The biggest game in the NFL is this Sunday, the Super Bowl! Football is a very tactical and physical game, can you imagine trying to play in a big game and not being able to hear your teammates, play calls or the whistle of the referee? The continued trauma of the hits players take on the field, causing an increased chance of a concussion, puts most players at a risk of hearing loss. This can cause most players to gracefully bow out when their hearing is compromised but these athletes overcame the adversity of hearing loss and have/had successful NFL careers.
Derrick Coleman (Seattle Seahawks):
- Derick Coleman played three seasons with the Seahawks, before being drafted as a free agent in 2012. Coleman lost his hearing at very young age because both of his parents happen to be missing a hearing gene. Coleman, played in the 2014 Super Bowl, which resulted in a win for the Seahawks, and he wears hearing aids in his helmet in addition to a “tight cap barrier”. Interestingly enough he communicates by lip reading and talking, he’s the first deaf player to win a Super Bowl.
Larry Brown (Washington Red Skins 1969 – 1976; 1972 NFL MVP):
- Brown was the first reported NFL player with hearing loss. It’s unknown how he lost the hearing in his right ear, but his coach Vince Lombardi noticed the hearing loss and acted. After taking a hearing test, the NFL Commissioner installed a hearing aid in Brown’s helmet and he went on to become the NFL MVP in 1972.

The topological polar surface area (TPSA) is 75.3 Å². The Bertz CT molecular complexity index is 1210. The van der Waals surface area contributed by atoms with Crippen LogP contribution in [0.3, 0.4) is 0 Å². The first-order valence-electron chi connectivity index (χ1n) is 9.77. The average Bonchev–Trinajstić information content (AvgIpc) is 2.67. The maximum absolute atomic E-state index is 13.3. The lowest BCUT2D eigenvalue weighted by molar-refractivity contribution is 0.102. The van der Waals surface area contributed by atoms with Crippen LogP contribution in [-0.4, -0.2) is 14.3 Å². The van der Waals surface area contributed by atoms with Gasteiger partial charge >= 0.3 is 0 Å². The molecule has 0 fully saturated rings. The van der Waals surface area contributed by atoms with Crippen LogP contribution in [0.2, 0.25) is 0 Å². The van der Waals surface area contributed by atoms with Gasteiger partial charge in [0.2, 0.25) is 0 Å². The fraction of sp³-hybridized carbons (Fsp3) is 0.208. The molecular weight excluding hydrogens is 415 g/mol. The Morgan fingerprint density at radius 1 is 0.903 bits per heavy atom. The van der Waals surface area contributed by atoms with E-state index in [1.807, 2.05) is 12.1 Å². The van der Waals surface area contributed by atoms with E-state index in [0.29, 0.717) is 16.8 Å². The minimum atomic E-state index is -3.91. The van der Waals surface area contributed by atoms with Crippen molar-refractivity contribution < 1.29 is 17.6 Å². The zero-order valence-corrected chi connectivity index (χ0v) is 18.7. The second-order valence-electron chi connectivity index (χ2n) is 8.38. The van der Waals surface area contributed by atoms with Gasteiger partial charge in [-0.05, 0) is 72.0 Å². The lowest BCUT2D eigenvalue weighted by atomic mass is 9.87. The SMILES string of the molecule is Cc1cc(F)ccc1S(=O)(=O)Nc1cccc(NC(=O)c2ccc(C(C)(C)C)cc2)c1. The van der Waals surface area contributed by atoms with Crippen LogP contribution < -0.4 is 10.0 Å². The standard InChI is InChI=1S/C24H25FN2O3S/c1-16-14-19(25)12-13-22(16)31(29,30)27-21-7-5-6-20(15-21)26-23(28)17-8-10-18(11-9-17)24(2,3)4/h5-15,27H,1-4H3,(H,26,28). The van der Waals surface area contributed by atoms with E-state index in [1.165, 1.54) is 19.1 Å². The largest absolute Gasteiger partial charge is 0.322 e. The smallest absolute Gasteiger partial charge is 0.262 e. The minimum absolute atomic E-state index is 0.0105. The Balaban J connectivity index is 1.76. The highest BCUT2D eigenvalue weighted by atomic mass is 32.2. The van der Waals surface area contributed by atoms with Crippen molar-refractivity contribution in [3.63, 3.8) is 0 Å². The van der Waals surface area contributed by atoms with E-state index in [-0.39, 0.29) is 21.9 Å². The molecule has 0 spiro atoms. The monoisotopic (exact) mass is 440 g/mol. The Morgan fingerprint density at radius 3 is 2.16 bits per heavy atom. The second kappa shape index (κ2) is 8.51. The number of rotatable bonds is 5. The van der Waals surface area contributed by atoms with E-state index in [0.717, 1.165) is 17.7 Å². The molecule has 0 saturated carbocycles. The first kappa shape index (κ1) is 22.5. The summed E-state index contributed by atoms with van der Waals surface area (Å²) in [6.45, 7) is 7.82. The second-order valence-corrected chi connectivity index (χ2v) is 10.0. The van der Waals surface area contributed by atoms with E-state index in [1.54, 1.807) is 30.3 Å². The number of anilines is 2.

Bonnie Sloan (St. Louis Cardinals 1973)
- Playing only 4 games with the Saint Louis Cardinals (currently the Arizona Cardinals), Sloan was born deaf and used sign language to communicate. Early on he was discouraged by coaches when it came to playing football, but his elementary school gym teacher gave him a chance to try out for the school team.
Fonzell Adams (Denver Broncos & Pittsburg Steelers, 1998 -2010)
- Despite being deaf in one ear Adams had a successful NFL career, a 5-time Pro Bowl selection. In 2010 he was a part of the Steeler’s Super Bowl XLV team, playing right tackle.
Kenny Walker (Denver Broncos, 1991 – 1992)
- As a result of contracting spinal meningitis at two years old, Kenny Walker was said to be a “profoundly deaf athlete”. Walker is the second player to use sign language to communicate and can only hear noise over 110 decibels.